There are still some vines awaiting pruning, and in the picture below we can see an example of one. Nicola will decide which canes look the best, and then cut them back so that there are just two left, which will be the canes that go on to produce this year’s crop of grapes. Nicola also tends to cut back a few reserve canes to a few buds, in case there turns out to be a problem with the two main canes that she selects.
Below is a picture of a relic from last year’s harvest! I have been learning about extra-ripe and raisined grapes for the WSET exams, which is what happens to grapes when they are harvested later than normal. But I think it’s safe to say that these grapes are well and truly no more.
I learnt many interesting things on our tour, including the fact that they are not allowed to use an irrigation system (not that they would need to anyway given our weather), and that in terms of yields, they do not produce as much as they could for quality reasons. I also learnt that there is a difference between Welsh Quality Wine and Welsh Regional Wine, each vine produces about 16 bunches of grapes and that 2018 was a great vintage for them. Due to the expense, they do not have a winery on site so their wine is made up at the Three Choirs winery in Newent, Gloucestershire. Here’s me freezing cold, soaking up some wine facts:
Before heading inside for the wine tasting, we quickly visited their newly planted vineyard, which has sandy soil and is not south facing. Here they have planted more Pinot Noir Précoce and also Cabernet Franc. They believe that they are one of few producers to plant this many vines of Cabernet Franc in the UK, so it is something of an experiment and eyes are very much peeled to see how the vines will do.
After walking around the vineyards, we couldn’t wait to taste the wines. We went into their cosy indoor shop and seating area and tasted four of their wines. They had run out of Rondo and Regent, so we tasted 1) Gwin Gwyn, 2) Siegerrebe, 3) Rosé and 4) Pinot Noir Reserve. Gwin Gwyn 2018 is a blend of Phoenix and Seyval Blanc. ‘Gwin Gwyn’ is Welsh for ‘White Wine’, and it’s a refreshing dry, light-bodied white wine with pear and passion fruit on the nose and citrus fruits on the palate. The Siegerrebe 2018 is slightly darker in appearance than the pale lemon Gwin Gwyn, and has peach on the nose, lychee on the palate and an interesting spicy finish. Next up was the Rosé 2018. This is a blend of Pinot Noir Précoce, Phoenix and Siegerrebe and there was a lovely aroma of passion fruit with summer fruits on the palate. Finally, the Pinot Noir Reserve 2017 is made from Pinot Noir Précoce and is ruby in appearance. It is a light-bodied red wine with plum on the nose. On the palate you can detect plum and cherry and there is a slight smoky taste from having been aged for 15 months in a French oak barrel. My favourite was definitely the Rosé and Will really loved the Pinot Noir Reserve, although he also enjoyed the Rosé.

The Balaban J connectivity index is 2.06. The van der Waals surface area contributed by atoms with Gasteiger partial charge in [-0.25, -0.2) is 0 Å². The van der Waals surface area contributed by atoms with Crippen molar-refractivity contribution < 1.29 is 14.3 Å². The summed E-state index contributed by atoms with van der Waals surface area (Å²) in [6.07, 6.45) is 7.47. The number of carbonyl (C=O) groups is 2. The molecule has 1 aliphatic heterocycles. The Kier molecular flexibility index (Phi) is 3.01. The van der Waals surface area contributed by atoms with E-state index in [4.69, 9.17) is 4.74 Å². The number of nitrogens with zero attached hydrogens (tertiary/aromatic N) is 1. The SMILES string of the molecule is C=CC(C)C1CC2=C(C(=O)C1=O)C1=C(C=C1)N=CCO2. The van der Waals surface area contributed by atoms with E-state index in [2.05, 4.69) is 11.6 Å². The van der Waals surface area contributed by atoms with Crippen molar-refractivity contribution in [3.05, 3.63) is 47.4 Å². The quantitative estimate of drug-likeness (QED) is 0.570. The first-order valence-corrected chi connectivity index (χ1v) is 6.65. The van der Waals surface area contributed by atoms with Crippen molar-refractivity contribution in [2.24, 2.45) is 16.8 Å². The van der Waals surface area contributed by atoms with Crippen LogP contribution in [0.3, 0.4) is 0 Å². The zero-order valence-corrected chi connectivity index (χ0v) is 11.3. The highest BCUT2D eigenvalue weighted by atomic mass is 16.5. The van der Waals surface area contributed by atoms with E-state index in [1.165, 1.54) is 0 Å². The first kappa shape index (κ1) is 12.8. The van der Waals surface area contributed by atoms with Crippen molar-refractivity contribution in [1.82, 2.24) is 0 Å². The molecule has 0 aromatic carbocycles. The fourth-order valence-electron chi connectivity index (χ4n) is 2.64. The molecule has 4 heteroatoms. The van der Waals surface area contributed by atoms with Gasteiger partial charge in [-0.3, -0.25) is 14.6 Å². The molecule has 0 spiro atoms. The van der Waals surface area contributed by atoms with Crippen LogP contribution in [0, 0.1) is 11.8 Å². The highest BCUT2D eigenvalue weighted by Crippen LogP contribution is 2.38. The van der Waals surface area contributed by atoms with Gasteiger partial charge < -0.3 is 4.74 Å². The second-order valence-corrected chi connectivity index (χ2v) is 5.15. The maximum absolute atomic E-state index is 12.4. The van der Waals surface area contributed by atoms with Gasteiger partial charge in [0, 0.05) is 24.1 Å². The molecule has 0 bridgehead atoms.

Will’s a red-wine person and I’m typically more into my white, so we came away in the middle with a bottle of their Rosé, which we both thoroughly enjoyed tasting and look forward to opening sometime soon!
White Castle Vineyard’s indoor area is beautifully presented, with attractive chalk boards on the walls, awards cabinets and a decorative unit (below) that caught my eye. They also have an outdoor terrace overlooking the main vineyard which I imagine would be a lovely area to sit in the summer, with a glass of wine in hand.
Because the tour and wine tasting were so interesting, I didn’t have time to take all of the pictures that I would have liked to take. I also didn’t want to whip out my list of pre-prepared questions (I know, I’m sad 🙂 ), which means I didn’t cover everything I wanted to ask. For example, I totally forgot to ask about their sparkling wine and also their 1581 fortified wine, which is similar in style to Port:
But that just gives us a great reason to return! As I’m studying wine, I’m keen to see the vineyard at different key points of the year, so we will plan to return in April for bud break.
Robb and Nicola are lovely hosts, so if you are in the area, do stop by and pay them a visit. They offer a conducted vineyard tour followed by wine tasting at 3pm on Fridays, Saturdays, Sundays and Bank Holidays. For more information on their vineyard and wines, visit their site: White Castle Vineyard
Have you visited a Welsh vineyard before? If so, which ones have you been to?